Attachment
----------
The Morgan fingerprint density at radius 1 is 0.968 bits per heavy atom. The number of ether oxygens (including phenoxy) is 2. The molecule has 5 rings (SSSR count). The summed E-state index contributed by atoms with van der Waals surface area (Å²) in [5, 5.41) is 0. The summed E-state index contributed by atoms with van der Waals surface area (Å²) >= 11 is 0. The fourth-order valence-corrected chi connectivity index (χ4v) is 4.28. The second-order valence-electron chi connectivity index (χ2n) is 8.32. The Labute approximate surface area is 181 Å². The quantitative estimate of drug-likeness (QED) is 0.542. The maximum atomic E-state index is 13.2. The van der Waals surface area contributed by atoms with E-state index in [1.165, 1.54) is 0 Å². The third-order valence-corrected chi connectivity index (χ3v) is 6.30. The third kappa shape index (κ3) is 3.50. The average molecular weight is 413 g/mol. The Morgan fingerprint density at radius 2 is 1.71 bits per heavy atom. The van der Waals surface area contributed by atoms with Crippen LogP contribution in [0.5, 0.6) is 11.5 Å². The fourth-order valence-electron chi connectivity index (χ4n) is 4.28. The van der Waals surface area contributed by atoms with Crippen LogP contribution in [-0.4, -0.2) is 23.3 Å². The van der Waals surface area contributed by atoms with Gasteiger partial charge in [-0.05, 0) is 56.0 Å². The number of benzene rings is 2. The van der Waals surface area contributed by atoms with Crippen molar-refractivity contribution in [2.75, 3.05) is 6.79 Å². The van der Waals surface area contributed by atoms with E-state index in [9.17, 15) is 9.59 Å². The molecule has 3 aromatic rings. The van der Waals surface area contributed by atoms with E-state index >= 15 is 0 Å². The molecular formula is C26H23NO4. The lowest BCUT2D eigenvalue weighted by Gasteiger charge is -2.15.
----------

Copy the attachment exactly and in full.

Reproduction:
The Morgan fingerprint density at radius 1 is 0.968 bits per heavy atom. The number of ether oxygens (including phenoxy) is 2. The molecule has 5 rings (SSSR count). The summed E-state index contributed by atoms with van der Waals surface area (Å²) in [5, 5.41) is 0. The summed E-state index contributed by atoms with van der Waals surface area (Å²) >= 11 is 0. The fourth-order valence-corrected chi connectivity index (χ4v) is 4.28. The second-order valence-electron chi connectivity index (χ2n) is 8.32. The Labute approximate surface area is 181 Å². The quantitative estimate of drug-likeness (QED) is 0.542. The maximum atomic E-state index is 13.2. The van der Waals surface area contributed by atoms with E-state index in [1.165, 1.54) is 0 Å². The third-order valence-corrected chi connectivity index (χ3v) is 6.30. The third kappa shape index (κ3) is 3.50. The average molecular weight is 413 g/mol. The Morgan fingerprint density at radius 2 is 1.71 bits per heavy atom. The van der Waals surface area contributed by atoms with Crippen LogP contribution in [0.5, 0.6) is 11.5 Å². The fourth-order valence-electron chi connectivity index (χ4n) is 4.28. The van der Waals surface area contributed by atoms with Crippen LogP contribution in [-0.4, -0.2) is 23.3 Å². The van der Waals surface area contributed by atoms with Gasteiger partial charge in [-0.05, 0) is 56.0 Å². The number of benzene rings is 2. The van der Waals surface area contributed by atoms with Crippen molar-refractivity contribution in [2.75, 3.05) is 6.79 Å². The van der Waals surface area contributed by atoms with E-state index in [9.17, 15) is 9.59 Å². The molecule has 3 aromatic rings. The van der Waals surface area contributed by atoms with E-state index >= 15 is 0 Å². The molecular formula is C26H23NO4. The lowest BCUT2D eigenvalue weighted by Gasteiger charge is -2.15.